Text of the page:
Pixar is renowned for original storytelling in the realm of animation. Often, the stories spun by these visionaries wonderfully meld style and substance together in a way that please both children and adults. And while the Cars franchise started off in this same vein, the sequel was a clear sub-par cash-grab. It’s easy to see why: merchandise from Cars was one of Disney’s biggest cash cows. You got keep that cow fat, so Cars 3 is the product. The plot, characters, and themes are familiar: anthropomorphic cars trying to win races to prove that they can still win races, with themes of obsolescence, expectation, following dreams, and believing in people (or, in this case, cars). Cars 3 is all of this and exactly nothing else, another lap around the track.
The plot of Cars 3 is full of basic tropes seen in sports dramas with aging players. Lightning McQueen (Owen Wilson) is nearing the end of his career, and new analytics-fueled racers are edging him and his cohorts out of the sport. Everyone is retiring, but McQueen is intent on adopting new training methods with the blessing of a new sponsor, Sterling (Natha Fillion). One of those methods includes a high-tech trainer Cruz Ramirez (Cristela Alonzo), who always wanted to be a racer herself. You can see where this is going.
Most of the movie is McQueen running around the country two weeks before the first race of the season indulging in dubious training methods, and most of it is fairly predictable. I know it is a kid’s movie, but in general Pixar is not this banal. Still, there are some interesting tweaks that add to the otherwise rote story.
First, there’s some clever inclusion of heavy sports analytics. Any sports fan today would recognize the references to weird metrics and esoteric values. There’s even a number-crunching character who provides her analytic expertise on the Cars version of ESPN. Throughout the film, these advanced analytics continuously point to the new cars being faster, more efficient, and overwhelming favorites.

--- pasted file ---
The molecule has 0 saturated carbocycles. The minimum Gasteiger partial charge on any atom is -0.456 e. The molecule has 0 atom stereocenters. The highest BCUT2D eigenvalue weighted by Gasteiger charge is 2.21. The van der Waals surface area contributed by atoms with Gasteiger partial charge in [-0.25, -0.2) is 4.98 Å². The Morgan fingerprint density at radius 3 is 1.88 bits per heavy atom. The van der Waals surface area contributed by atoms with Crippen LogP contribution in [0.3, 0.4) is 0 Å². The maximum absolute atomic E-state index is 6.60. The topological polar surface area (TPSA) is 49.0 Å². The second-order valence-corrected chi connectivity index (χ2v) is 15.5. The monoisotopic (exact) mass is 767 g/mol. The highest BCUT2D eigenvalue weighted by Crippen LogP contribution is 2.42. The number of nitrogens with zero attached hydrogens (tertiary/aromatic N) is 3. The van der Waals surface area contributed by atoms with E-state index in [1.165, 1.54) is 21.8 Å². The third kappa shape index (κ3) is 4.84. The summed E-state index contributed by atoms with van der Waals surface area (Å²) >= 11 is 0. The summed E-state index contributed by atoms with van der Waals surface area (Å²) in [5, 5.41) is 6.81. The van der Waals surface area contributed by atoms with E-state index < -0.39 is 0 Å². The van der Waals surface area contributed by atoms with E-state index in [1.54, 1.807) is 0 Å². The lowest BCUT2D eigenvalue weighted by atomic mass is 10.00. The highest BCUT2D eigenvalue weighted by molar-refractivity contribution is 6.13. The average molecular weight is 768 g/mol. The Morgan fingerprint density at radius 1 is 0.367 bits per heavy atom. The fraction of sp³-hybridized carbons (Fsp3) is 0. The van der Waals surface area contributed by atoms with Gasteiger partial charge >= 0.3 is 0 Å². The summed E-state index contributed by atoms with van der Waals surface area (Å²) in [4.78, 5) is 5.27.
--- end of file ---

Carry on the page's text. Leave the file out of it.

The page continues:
Far more powerful is a subplot with the trainer Cruz. There’s some subtlety involved with the introduction of her latent dreams and the reasoning behind why she never pursued them. It isn’t anything nefarious like overt sexism or nasty-talking bullies, but something far more human. In a film full of examples of playing to the most-common denominator and the likeliest plot continuation, this subplot is executed wonderfully.
As critical as I am of the narrative elements of Cars 3, the film is practically impeccable from a technical standpoint. The animation is sleek and vibrant, relying on vivid primary colors for most of the characters and set pieces. When the film needs to be a little more rough around the edges and pastoral (which is one of the major themes of the Cars franchise), it does a fine job capturing the rustic back roads of the country with dusty browns an run-down locales.
The racing and action sequences are also superb. A few adopt the same by-the-number approach as the film, but mostly these are during montage sequences anyway, so it is to be expected. The opening race and the climactic race are both crafted with a little more care and an eye towards the dramatic. Though it is always fairly clear what is going to happen, at the very least everything is entertaining and pretty.
Look, Cars is not Toy Story, and it never was. The characters are blunter, the themes less mesmerizing, and the story much more predictable. But even in a film that is more a re-branding of the franchise than a re-invigoration, Pixar is able to espouse a few powerful messages and a heap of entertainment. Cars 3 will never contend for anyone’s favorite Pixar film (even if you’re a huge fan of the franchise, it’s hard to say that the original isn’t clearly superior). But, the film is still much better than any cash-grab has any right to be.